Being a writer is not easy. Strange habits help to write.
They are on a daily struggle for newer imaginations and crafting them into words. Some have muses to get the creativity flowing. But to bring them down to the exact narrative can be difficult. So, sometimes authors adopt strange habits that they believe will elevate their flow of creativity for their craft. Virginia Woolf stood writing. James Joyce wrote in white clothing.
Here are strange habits of famous writers.
- Agatha Christie ate apples while writing – Famed mystery writer wrote her novels while munching on apples and wrote in the bathtub. Her bath-and-apple routine seems to have brought her significant success too.
- Writing in nude – Victor Hugo, while stuck with The Hunchback of Notre Dame, advised his help to get rid of his clothes and wrote in nude. The idea was to be restricted within his house at all times to finish the novel before deadline. He only covered himself in a blanket while completing the book.
- Virginia Woolf wrote standing at her desk – Woolf stood at her standing desk for two and a half hours every morning. The angled writing would help her evaluate her work.
- Facing north while sleeping – Charles Dickens always carried a compass with him and always slept facing north as he believed that improved his creativity. It’s sort of symbolic since his moral compass was upright as he wrote many novels commenting on the socio-economic issues.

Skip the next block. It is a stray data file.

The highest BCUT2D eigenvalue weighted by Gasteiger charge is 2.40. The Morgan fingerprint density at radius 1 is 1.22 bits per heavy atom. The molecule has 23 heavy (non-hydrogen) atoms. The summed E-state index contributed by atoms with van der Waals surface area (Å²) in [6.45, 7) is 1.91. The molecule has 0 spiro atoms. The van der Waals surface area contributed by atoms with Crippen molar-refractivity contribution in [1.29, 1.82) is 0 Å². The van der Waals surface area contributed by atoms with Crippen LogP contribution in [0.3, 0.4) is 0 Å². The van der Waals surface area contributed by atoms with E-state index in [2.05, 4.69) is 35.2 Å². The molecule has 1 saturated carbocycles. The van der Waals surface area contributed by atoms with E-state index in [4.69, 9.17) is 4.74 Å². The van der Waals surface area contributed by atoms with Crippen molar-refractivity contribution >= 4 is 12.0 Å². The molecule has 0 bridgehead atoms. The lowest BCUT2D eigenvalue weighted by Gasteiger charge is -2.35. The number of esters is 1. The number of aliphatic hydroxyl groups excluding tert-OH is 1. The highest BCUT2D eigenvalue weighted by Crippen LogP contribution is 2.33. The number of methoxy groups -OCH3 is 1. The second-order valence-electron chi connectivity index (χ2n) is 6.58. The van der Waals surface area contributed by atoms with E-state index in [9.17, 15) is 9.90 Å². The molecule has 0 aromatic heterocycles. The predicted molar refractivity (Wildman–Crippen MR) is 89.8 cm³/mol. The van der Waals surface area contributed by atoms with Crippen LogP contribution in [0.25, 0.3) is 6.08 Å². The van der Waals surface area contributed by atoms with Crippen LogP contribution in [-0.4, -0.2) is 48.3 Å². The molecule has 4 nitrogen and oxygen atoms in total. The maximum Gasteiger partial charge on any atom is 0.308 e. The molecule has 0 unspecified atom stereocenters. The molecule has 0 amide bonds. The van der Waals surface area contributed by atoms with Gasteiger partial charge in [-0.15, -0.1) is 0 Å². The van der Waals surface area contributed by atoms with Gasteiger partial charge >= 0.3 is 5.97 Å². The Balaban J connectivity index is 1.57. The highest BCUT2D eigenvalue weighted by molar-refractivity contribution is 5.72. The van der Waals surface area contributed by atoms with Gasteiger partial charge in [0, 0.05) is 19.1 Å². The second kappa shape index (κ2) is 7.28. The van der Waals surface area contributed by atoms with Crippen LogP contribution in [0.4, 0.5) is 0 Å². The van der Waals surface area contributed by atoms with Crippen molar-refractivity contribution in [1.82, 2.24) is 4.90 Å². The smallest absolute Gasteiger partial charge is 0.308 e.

- Hotel room strikes inspiration – Maya Angelou would check herself in a motel at 6 in the morning and advice the hotel people to remove everything from the room. She only caried her legal pad, dictionary, bottle of sherry and a Bible.
- Hat clears writer’s block – For Doctor Theodore Seuss, wearing a hat would help clear writer’s block. The Cat in the Hat author had his secret closet with over 300 hats to help him with his creativity.
- Friedrich Schiller – Schiller left green apples in his drawer and let them rot there on purpose. Supposedly, the rotting smell of the apples helped him with his creativity. To each their own, we guess?
- Patricia Highsmith – The Strangers on a Train writer enjoyed poultry for every meal. According to a friend, Highsmith ate eggs and bacon for every meal while she was writing. The psychological mystery writer sure had her creative juices flowing with poultry.